"Bestseller Maron's 20th Deborah Knott mystery (after 2014's Designated Daughters) combines strong plotting, a superb cast of recurring characters, and a rare sense of place that transports readers to rural North Carolina. District court judge Deborah and the huge Knott clan headed by Deborah's father, reformed bootlegger Kezzie Knott, become involved in a murder investigation when Kezzie finds Vick Earp bludgeoned to death on the family farm. Vick and his Earp relatives have had an ongoing feud with the Knotts. When Deborah's lawman husband, Dwight Bryant, is appointed lead investigator, the victim's uncle, Joby Earp, is quick to stir up charges of favoritism. Providing counterpoint to the murder case is the backstory of Deborah's mother, Sue Stephenson, and Sue's relationship with the mysterious Capt. Walter Raynesford McIntyre, of the U.S. Army Air Corps, whom she meets in 1943 at a USO club. It all adds up to another sparkling chapter of the Knott family saga."—Publishers Weekly (Starred Review)
"Maron proves as adept as ever at melding a central mystery with an involving family story...Maron emphasizes the close relationships of Deborah's extended family and the way their rural lifestyle connects them to the land, which makes for an especially heartwarming read."—Booklist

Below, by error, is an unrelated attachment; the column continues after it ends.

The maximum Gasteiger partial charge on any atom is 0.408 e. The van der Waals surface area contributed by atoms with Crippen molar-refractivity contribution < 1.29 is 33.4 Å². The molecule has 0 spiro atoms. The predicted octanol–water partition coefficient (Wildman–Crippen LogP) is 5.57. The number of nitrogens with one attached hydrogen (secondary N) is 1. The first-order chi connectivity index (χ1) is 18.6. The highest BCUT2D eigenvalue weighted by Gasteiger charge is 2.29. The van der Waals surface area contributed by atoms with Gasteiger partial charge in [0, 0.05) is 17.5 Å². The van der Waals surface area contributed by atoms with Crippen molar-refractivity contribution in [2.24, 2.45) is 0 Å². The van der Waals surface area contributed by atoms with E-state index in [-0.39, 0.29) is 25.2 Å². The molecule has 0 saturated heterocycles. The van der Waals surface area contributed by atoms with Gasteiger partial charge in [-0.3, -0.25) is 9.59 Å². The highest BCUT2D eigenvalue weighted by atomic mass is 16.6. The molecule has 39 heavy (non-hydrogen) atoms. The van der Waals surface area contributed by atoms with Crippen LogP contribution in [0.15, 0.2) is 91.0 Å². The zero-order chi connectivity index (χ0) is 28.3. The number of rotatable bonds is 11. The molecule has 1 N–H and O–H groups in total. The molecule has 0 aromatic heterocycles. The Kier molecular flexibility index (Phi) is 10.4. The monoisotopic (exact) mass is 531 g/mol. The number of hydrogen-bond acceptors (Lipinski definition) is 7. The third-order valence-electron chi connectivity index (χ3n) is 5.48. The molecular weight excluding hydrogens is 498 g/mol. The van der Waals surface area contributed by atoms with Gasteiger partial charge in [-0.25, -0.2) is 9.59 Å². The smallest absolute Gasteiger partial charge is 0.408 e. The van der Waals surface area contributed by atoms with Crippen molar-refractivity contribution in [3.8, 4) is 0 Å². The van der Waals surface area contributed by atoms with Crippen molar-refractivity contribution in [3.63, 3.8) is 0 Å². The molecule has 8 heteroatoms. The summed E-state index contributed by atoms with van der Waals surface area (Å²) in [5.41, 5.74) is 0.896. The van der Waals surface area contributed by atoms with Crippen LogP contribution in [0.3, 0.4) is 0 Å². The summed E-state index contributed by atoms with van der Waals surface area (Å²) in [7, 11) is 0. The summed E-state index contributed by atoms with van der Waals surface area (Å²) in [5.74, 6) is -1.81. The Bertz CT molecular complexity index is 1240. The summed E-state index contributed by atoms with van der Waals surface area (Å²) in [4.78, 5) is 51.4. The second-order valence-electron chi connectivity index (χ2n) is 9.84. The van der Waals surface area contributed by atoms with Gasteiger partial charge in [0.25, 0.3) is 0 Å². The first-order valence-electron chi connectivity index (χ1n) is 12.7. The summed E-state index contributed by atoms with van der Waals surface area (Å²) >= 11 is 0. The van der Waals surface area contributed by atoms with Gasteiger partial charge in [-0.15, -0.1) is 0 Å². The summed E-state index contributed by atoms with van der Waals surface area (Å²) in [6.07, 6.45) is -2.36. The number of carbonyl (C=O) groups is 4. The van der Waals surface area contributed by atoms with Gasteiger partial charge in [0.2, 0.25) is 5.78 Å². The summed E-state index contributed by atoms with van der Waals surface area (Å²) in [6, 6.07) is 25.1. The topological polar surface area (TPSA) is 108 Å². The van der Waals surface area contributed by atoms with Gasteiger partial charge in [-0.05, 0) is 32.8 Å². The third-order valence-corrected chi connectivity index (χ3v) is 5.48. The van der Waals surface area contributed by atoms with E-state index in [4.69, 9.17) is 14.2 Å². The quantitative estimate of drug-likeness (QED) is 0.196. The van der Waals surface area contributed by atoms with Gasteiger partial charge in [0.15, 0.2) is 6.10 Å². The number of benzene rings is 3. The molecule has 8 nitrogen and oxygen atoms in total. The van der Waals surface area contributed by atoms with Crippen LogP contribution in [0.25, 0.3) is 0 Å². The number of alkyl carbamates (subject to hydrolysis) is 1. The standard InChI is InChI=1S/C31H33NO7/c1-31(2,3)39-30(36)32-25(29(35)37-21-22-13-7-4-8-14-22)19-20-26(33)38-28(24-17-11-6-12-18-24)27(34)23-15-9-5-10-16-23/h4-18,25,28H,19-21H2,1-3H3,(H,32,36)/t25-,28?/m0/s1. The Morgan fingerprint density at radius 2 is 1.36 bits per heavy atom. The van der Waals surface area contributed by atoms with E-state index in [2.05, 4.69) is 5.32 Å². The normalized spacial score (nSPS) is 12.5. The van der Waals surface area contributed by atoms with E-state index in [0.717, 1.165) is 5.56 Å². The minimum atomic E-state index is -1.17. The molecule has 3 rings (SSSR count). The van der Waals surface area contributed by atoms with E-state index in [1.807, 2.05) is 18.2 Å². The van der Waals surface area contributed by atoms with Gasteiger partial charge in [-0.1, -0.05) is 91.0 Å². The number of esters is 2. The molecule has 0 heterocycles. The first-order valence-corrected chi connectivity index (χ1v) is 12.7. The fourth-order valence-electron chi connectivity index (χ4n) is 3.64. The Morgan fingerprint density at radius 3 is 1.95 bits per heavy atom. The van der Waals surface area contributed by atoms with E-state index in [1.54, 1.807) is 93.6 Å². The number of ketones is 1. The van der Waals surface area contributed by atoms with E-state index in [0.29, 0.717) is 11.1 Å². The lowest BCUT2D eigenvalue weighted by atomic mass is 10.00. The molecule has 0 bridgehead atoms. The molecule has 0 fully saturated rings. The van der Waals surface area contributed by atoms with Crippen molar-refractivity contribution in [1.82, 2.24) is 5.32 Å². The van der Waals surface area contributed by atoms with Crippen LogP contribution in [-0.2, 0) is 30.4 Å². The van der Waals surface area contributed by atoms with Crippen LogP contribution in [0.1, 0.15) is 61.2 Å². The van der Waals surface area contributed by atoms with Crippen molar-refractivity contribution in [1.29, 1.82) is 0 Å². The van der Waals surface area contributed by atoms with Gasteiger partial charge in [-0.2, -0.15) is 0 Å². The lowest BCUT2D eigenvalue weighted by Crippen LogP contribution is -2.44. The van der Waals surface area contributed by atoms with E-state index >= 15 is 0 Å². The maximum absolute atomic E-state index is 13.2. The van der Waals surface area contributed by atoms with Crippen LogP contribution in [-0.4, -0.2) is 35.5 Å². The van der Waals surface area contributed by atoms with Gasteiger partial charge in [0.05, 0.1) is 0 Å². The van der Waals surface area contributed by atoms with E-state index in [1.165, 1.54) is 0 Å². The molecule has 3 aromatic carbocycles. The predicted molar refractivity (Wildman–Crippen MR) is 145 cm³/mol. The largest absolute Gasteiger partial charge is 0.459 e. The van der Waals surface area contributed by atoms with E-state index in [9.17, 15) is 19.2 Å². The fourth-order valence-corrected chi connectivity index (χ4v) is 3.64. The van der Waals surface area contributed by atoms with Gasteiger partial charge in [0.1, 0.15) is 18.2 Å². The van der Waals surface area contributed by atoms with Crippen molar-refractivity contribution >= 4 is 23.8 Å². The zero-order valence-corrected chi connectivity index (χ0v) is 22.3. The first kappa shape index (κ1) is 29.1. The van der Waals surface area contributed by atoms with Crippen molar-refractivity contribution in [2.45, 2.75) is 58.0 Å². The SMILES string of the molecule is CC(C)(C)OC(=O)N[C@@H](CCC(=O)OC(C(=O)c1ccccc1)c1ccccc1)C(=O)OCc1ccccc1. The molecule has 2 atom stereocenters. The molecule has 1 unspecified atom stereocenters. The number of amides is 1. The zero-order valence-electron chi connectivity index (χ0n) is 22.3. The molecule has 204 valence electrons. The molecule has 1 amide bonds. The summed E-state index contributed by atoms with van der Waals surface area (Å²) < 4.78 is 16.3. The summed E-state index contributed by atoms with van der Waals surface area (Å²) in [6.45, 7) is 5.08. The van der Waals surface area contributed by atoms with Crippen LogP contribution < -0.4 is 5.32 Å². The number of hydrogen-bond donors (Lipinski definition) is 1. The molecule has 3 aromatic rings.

"Sprinkled with the low-country vernacular and the wonderful characters of Colleton County, NC, this title is a worthy addition to Maron's series."—Library Journal
"This author knows how to draw you in! The family interaction made me so curious that it was impossible to put down."—Suspense Magazine
Praise for DESIGNATED DAUGHTERS:
In DESIGNATED DAUGHTERS, practically the whole clan shows up at the hospice where Aunt Rachel has interrupted the process of dying to deliver a rambling account of all the things that have been on her wandering mind. It's quite a lovely deathbed aria, narrated in the honeyed accents of the region. But someone must have feared Aunt Rachel might divulge a buried secret because that someone creeps into her room and smothers her with a pillow.
Maron knows how to adorn a solid murder mystery with plenty of ancillary entertainments. But her broader theme involves the way families flourish when they work together for the common good. While there are charming scenes of group projects like building a pond shed and assembling a bluegrass band, the clan members Maron really cherishes are those who devote themselves to caring for the elders of the family. Living saints they are, every last one of them.
—New York Times Book Review